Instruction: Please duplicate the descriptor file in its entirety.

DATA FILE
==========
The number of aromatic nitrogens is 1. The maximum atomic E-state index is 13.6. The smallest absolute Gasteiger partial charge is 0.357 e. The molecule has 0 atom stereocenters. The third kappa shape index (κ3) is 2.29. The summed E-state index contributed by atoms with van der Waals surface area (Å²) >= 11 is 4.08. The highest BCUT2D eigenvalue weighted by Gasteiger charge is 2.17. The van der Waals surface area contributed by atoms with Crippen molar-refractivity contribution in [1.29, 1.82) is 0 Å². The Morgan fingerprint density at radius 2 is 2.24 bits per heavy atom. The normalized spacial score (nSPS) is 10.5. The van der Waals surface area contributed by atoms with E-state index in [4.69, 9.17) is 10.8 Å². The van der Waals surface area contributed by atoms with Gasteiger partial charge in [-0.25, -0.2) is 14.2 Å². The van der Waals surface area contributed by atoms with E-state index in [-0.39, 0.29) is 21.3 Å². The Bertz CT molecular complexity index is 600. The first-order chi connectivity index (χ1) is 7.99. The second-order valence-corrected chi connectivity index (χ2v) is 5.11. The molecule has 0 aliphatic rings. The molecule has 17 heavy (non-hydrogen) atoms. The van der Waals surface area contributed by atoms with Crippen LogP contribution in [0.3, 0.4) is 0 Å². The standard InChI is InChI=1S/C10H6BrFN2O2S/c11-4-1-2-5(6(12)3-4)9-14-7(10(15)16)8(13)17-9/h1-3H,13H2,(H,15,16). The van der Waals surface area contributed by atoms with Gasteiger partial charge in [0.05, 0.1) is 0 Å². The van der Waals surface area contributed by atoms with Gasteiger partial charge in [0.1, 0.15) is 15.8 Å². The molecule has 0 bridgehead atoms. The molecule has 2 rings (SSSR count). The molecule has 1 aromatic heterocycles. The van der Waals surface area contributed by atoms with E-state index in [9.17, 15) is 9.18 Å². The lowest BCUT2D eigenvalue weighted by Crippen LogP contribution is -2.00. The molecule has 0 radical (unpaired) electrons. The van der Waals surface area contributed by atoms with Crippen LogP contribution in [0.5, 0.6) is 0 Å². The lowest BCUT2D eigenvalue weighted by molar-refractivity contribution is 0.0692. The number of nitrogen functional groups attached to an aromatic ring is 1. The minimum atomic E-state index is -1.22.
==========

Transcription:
The number of aromatic nitrogens is 1. The maximum atomic E-state index is 13.6. The smallest absolute Gasteiger partial charge is 0.357 e. The molecule has 0 atom stereocenters. The third kappa shape index (κ3) is 2.29. The summed E-state index contributed by atoms with van der Waals surface area (Å²) >= 11 is 4.08. The highest BCUT2D eigenvalue weighted by Gasteiger charge is 2.17. The van der Waals surface area contributed by atoms with Crippen molar-refractivity contribution in [1.29, 1.82) is 0 Å². The Morgan fingerprint density at radius 2 is 2.24 bits per heavy atom. The normalized spacial score (nSPS) is 10.5. The van der Waals surface area contributed by atoms with E-state index in [4.69, 9.17) is 10.8 Å². The van der Waals surface area contributed by atoms with Gasteiger partial charge in [-0.25, -0.2) is 14.2 Å². The van der Waals surface area contributed by atoms with E-state index in [-0.39, 0.29) is 21.3 Å². The Bertz CT molecular complexity index is 600. The first-order chi connectivity index (χ1) is 7.99. The second-order valence-corrected chi connectivity index (χ2v) is 5.11. The molecule has 0 aliphatic rings. The molecule has 17 heavy (non-hydrogen) atoms. The van der Waals surface area contributed by atoms with Crippen LogP contribution in [0.3, 0.4) is 0 Å². The standard InChI is InChI=1S/C10H6BrFN2O2S/c11-4-1-2-5(6(12)3-4)9-14-7(10(15)16)8(13)17-9/h1-3H,13H2,(H,15,16). The van der Waals surface area contributed by atoms with Gasteiger partial charge in [0.05, 0.1) is 0 Å². The van der Waals surface area contributed by atoms with Gasteiger partial charge in [0.1, 0.15) is 15.8 Å². The molecule has 0 bridgehead atoms. The molecule has 2 rings (SSSR count). The molecule has 1 aromatic heterocycles. The van der Waals surface area contributed by atoms with E-state index in [9.17, 15) is 9.18 Å². The lowest BCUT2D eigenvalue weighted by Crippen LogP contribution is -2.00. The molecule has 0 radical (unpaired) electrons. The van der Waals surface area contributed by atoms with Crippen LogP contribution in [0.5, 0.6) is 0 Å². The lowest BCUT2D eigenvalue weighted by molar-refractivity contribution is 0.0692. The number of nitrogen functional groups attached to an aromatic ring is 1. The minimum atomic E-state index is -1.22.